The CME, one of the biggest derivatives exchanges in the world, is understood to have scrutinised both the London exchange and Franfurt-based Deutsche Boerse as possible takeover targets before the proposed cross-Channel “merger of equals” was announced last month.
It is believed CME sees the German operator as the more attractive acquisition. It follows Intercontinental Exchange (ICE), owner of the New York Stock Exchange on Wall Street, already confirming that it is weighing up a rival offer for the LSE although it has not yet formally approached the potential target’s board.
Under the terms of the one proposed deal currently on the table, the Frankfurt exchange would own 54.4 per cent of the enlarged group while the LSE would own the remaining 45.6 per cent.
The combined business would have a single board, made up of an equal number of directors from the two companies, and would be based in London.
It would be run by Carsten Kengeter, chief executive of Deutsche Boerse, while the LSE’s long-serving boss Xavier Rolet would step down.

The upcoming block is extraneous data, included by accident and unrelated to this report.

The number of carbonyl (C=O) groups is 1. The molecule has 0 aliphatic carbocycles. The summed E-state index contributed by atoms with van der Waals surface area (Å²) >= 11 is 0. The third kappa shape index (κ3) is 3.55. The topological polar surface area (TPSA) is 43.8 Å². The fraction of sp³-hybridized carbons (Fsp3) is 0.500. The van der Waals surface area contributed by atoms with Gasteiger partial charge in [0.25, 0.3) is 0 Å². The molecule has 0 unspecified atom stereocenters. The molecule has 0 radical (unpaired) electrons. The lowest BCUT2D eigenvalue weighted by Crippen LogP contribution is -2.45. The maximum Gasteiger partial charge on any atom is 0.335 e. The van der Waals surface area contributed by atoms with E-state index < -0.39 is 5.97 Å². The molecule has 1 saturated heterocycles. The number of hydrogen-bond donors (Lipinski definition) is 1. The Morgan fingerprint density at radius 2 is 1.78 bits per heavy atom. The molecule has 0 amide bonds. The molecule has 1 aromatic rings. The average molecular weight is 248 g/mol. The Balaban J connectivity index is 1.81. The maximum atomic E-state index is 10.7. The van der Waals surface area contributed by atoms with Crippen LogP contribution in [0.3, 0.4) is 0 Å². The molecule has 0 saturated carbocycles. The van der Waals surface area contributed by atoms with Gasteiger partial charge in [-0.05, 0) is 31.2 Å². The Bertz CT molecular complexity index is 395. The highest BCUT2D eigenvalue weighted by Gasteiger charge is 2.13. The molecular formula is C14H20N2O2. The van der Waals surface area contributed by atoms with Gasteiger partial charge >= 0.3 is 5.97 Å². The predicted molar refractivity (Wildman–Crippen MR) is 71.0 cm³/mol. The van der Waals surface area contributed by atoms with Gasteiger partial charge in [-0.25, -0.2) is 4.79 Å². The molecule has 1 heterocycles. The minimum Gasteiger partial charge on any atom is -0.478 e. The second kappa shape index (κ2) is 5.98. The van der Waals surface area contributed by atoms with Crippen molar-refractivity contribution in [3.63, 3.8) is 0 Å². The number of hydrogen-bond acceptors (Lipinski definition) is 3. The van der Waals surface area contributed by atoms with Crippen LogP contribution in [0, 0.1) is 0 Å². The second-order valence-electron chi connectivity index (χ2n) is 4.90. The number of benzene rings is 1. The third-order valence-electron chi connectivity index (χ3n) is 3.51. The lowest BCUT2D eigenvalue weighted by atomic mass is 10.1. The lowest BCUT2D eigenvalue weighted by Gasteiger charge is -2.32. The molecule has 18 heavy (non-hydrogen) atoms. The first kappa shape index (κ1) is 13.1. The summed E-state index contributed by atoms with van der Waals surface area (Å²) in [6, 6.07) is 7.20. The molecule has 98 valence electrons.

This, together with the share split favouring German investors, has led some City analysts to bill the mooted transaction as a “takeover” rather than the merger both sides have portrayed it as. Political sensitivities are acute given the Brexit referendum for Britain looming in the background.
The British/German tie-up would spawn a European trading powerhouse to rival the financial strength of the CME, which has a stock market capitalisation on Nasdaq of £22.5bn.
The CME trades futures and options – financial contracts whose value is tied to the underlying value of a share price, bond, currency or commodity. The group was unavailable for comment in Chicago yesterday.
ICE, meanwhile, has appointed investment banks Morgan Stanley and Moelis to advise it and is expected to make a counter-offer for the London exchange by Tuesday, 29 March – the City Takeover Panel’s deadline for the would-be suitor to either “put-up-or-shut-up”.
One analyst said: “Things are interestingly poised. Whenever two big organisations signal they are interested in a deal it effectively puts them in play for other approaches.
And this now looks highly likely in the case of ICE and the LSE, and quite possibly with the Chicago Mercantile Exchange and Deutsche Boerse.”
LSE announce a 31 per cent jump in annual earnings to £643 million last Friday. Rolet has said the Frankfurt transaction is a “compelling” opportunity in “an industry-defining combination”.